Part of my difficulty probably comes from having an overactive visual memory that demands unattainable perfection. For instance: I can still see a tiny arched wooden bridge over a miniscule shivery stream edged with wild watercress, beside a dark forest, in front of a wood-beamed cottage in Connecticut I haven’t seen since I was four (and only saw five or six times then) – and I rewrote that description more times than I’ll admit, even though it’s nothing special now.

And when settings hand you your stories, you can’t just blow by. Several Ben Reese mysteries popped into my head because of a particular place – in Scotland, England, Tuscany, Georgia and the Carolinas, Ben’s small-town Ohio home – and I’ve spent countless days revising and polishing and choosing details to try to describe them well.

Breeding Ground, the first Jo Grant mystery, got into my blood years ago when I spent time in Lexington, Kentucky researching a Ben book. I stayed in beautiful old farmhouse B&Bs, surrounded by pastureland and fast running creeks, and as I grilled the owners about the houses’ history, and local characters as well, it made me want to write a new series immersed in that lush green world where Thoroughbreds graze the hills.

If I’m working at a real place, I take a ridiculous number of photographs. I use travel books, novels, reference books and magazines, even biographies and journals, if the scene takes place at an earlier date. Movies too, if they exist. If I wanted to place a book in Kenya, I’d certainly watch “Out Of Africa,” once I’d read the book.

I use maps, real and imagined by me, depending on whether the setting exists, or I’ve altered something real, or made it up entirely. I draw floor plans and elevations and arrange furniture on the plans, because unless I can see it myself in incredible detail I’m not going to describe anything so someone else can picture it.

That’s a big part of why we write – right? To draw people in to our created worlds – in, on so many levels, and to such a degree that they can see and feel and care about what happens to the people they meet.

And when we’re writing, caught up in that world ourselves, it’s one of the great pleasures in life – at least for me (even if I write the blasted description another hundred times).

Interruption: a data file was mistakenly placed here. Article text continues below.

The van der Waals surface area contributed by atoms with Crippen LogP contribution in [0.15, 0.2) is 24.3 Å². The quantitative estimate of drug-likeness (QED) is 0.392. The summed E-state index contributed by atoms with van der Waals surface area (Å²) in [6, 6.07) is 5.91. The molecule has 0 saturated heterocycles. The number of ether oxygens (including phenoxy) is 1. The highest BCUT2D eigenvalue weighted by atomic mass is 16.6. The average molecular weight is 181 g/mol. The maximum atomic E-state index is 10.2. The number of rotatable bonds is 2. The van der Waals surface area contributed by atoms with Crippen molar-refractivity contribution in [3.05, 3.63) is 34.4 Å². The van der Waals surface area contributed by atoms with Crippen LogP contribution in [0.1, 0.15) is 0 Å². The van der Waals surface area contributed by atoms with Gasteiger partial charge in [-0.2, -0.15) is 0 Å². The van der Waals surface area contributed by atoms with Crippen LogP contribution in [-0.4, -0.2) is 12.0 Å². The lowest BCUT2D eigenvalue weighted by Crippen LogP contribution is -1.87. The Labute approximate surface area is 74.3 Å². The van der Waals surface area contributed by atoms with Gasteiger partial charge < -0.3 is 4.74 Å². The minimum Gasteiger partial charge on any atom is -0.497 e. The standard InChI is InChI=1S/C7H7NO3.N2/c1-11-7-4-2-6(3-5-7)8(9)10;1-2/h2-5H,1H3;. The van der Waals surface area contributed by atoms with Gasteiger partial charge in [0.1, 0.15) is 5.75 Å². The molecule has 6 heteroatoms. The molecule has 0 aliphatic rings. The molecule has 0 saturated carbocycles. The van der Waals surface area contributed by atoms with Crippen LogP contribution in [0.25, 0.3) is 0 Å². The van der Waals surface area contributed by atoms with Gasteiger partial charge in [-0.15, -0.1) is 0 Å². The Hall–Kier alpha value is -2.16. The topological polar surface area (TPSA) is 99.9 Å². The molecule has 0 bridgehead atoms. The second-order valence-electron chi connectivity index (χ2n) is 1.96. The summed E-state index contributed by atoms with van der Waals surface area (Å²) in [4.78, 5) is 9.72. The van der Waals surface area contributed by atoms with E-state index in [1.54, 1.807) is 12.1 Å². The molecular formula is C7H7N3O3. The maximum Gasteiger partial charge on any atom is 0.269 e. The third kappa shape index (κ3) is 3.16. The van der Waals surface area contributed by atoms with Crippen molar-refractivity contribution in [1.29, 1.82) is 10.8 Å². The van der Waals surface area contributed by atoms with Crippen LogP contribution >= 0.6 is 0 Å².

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Sally Wright is the Edgar Allan Poe Award nominated author of six Ben Reese mysteries, as well as Breeding Ground , the first Jo Grant mystery. Sally lives with her husband in rural northwestern Ohio.

Book Blurb:

clip_image004“To borrow a beautiful phrase from her own work, Sally Wright’s Breeding Ground is a story that is as small as a wren’s nest and as wide as the world. There’s murder along the way, but Breeding Ground aims at a larger target and hits home remarkably well.  It’s a tale of families and the ghosts that haunt them, of heroes and horses, of the age-old battle between those who value honor and those who do not.  The prose is gorgeous, and the setting—the stunning horse country of Kentucky—has never been more beautifully rendered.  This is a book you will absolutely be glad you’ve read.” — Kent Kreuger

Buy Links:

Amazon, http://www.amazon.com/Breeding-Ground-Sally-Wright-ebook/dp/B00G69OF3M/ref=sr_1_1?s=books&ie=UTF8&qid=1386626608&sr=1-1&keywords=breeding+ground

BN, http://www.barnesandnoble.com/w/breeding-ground-sally-wright/1117272099?ean=2940148839170

Follow Sally Online:

Website: http://www.sallywright.net/

Facebook Author Page: https://www.facebook.com/SallyWrightAuthor

Twitter: https://twitter.com/Sally_Wright5

Noting the Details

Observing a place with a writer’s eye is totally different than going as a tourist. In the latter capacity, you notice the bigger picture. For example, while on a movie studio tour, you might be hunting celebrities or be excited about seeing the costume department. But do you notice the trash bin labeled with a show’s name, the color of the tram that takes you around, or the signs on the soundstage walls?

As a writer, these are the sensory details that make a scene come alive. For Warrior Lord, where my heroes investigate the dire goings-on at a studio where guests go in and don’t come out, I watched an online video of an actual tour and searched my memory of studio visits I’ve made. These gave me the details I needed.

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In a similar fashion, Warrior Rogue has a scene set in Hong Kong. How did I do this when I’d been there years ago? I kept travel diaries of everywhere I went, so first I combed through my journal for descriptions of places that might remain. Then I looked on the Internet to verify they still existed, like the tram ride going to Victoria Peak. I remembered Tiger Balm Gardens, and this became an important—albeit renamed and reimagined—scene in the story as well.

The wedding in Shear Murder takes place at an orchid park, but it’s based on Harry P. Leu Gardens in Orlando. On site, I strode through while taking notes of the plants, the layout, and any unusual observations. Did you know there’s a cemetery inside this oasis? It’s exciting what you’ll discover when you search for unusual and different details to spice your tale.

Next time you are out and about, try to notice these little details and think about how you’d describe them. It will enhance your experience and solidify your memory. And remember to include your five senses: sight, smell, sound, taste, and touch.

Writers, what scenes have you used based on personal observations?

Readers, what scenes have you read that stick in your mind due to the descriptive detail?